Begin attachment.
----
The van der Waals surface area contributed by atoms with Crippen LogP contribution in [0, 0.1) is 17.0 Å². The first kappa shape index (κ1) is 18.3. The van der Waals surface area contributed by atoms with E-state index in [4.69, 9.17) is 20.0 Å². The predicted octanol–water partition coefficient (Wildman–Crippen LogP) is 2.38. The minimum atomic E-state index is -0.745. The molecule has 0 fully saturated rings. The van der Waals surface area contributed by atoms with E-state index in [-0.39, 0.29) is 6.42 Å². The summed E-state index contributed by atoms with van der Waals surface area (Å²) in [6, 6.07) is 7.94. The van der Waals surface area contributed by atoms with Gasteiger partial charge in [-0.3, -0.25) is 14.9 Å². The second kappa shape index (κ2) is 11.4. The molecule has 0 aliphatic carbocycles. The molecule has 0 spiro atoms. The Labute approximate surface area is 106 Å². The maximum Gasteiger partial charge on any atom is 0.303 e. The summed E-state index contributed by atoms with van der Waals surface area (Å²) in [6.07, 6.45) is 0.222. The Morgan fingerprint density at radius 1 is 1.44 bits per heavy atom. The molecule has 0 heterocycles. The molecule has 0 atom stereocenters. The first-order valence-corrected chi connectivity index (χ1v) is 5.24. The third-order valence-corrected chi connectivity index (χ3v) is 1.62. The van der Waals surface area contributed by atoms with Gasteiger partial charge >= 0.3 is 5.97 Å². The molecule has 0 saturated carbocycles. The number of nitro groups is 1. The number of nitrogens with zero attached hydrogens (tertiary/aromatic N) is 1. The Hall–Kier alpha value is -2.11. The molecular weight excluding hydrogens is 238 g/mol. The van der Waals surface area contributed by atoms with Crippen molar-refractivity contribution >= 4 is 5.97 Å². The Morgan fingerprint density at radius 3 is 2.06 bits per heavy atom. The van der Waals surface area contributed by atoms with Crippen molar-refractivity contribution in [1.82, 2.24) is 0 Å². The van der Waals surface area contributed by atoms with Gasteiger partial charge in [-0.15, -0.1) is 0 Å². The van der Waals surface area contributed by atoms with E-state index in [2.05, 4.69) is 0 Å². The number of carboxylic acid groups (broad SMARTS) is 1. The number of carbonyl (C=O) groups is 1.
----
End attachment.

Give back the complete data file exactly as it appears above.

The van der Waals surface area contributed by atoms with Crippen LogP contribution in [0, 0.1) is 17.0 Å². The first kappa shape index (κ1) is 18.3. The van der Waals surface area contributed by atoms with E-state index in [4.69, 9.17) is 20.0 Å². The predicted octanol–water partition coefficient (Wildman–Crippen LogP) is 2.38. The minimum atomic E-state index is -0.745. The molecule has 0 fully saturated rings. The van der Waals surface area contributed by atoms with E-state index in [-0.39, 0.29) is 6.42 Å². The summed E-state index contributed by atoms with van der Waals surface area (Å²) in [6, 6.07) is 7.94. The van der Waals surface area contributed by atoms with Gasteiger partial charge in [-0.3, -0.25) is 14.9 Å². The second kappa shape index (κ2) is 11.4. The molecule has 0 aliphatic carbocycles. The molecule has 0 spiro atoms. The Labute approximate surface area is 106 Å². The maximum Gasteiger partial charge on any atom is 0.303 e. The summed E-state index contributed by atoms with van der Waals surface area (Å²) in [6.07, 6.45) is 0.222. The Morgan fingerprint density at radius 1 is 1.44 bits per heavy atom. The molecule has 0 heterocycles. The molecule has 0 atom stereocenters. The first-order valence-corrected chi connectivity index (χ1v) is 5.24. The third-order valence-corrected chi connectivity index (χ3v) is 1.62. The van der Waals surface area contributed by atoms with Gasteiger partial charge >= 0.3 is 5.97 Å². The molecule has 0 saturated carbocycles. The number of nitro groups is 1. The number of nitrogens with zero attached hydrogens (tertiary/aromatic N) is 1. The Hall–Kier alpha value is -2.11. The molecular weight excluding hydrogens is 238 g/mol. The van der Waals surface area contributed by atoms with Crippen molar-refractivity contribution >= 4 is 5.97 Å². The Morgan fingerprint density at radius 3 is 2.06 bits per heavy atom. The van der Waals surface area contributed by atoms with Crippen molar-refractivity contribution in [1.82, 2.24) is 0 Å². The van der Waals surface area contributed by atoms with Gasteiger partial charge in [-0.15, -0.1) is 0 Å². The van der Waals surface area contributed by atoms with E-state index in [2.05, 4.69) is 0 Å². The number of carboxylic acid groups (broad SMARTS) is 1. The number of carbonyl (C=O) groups is 1.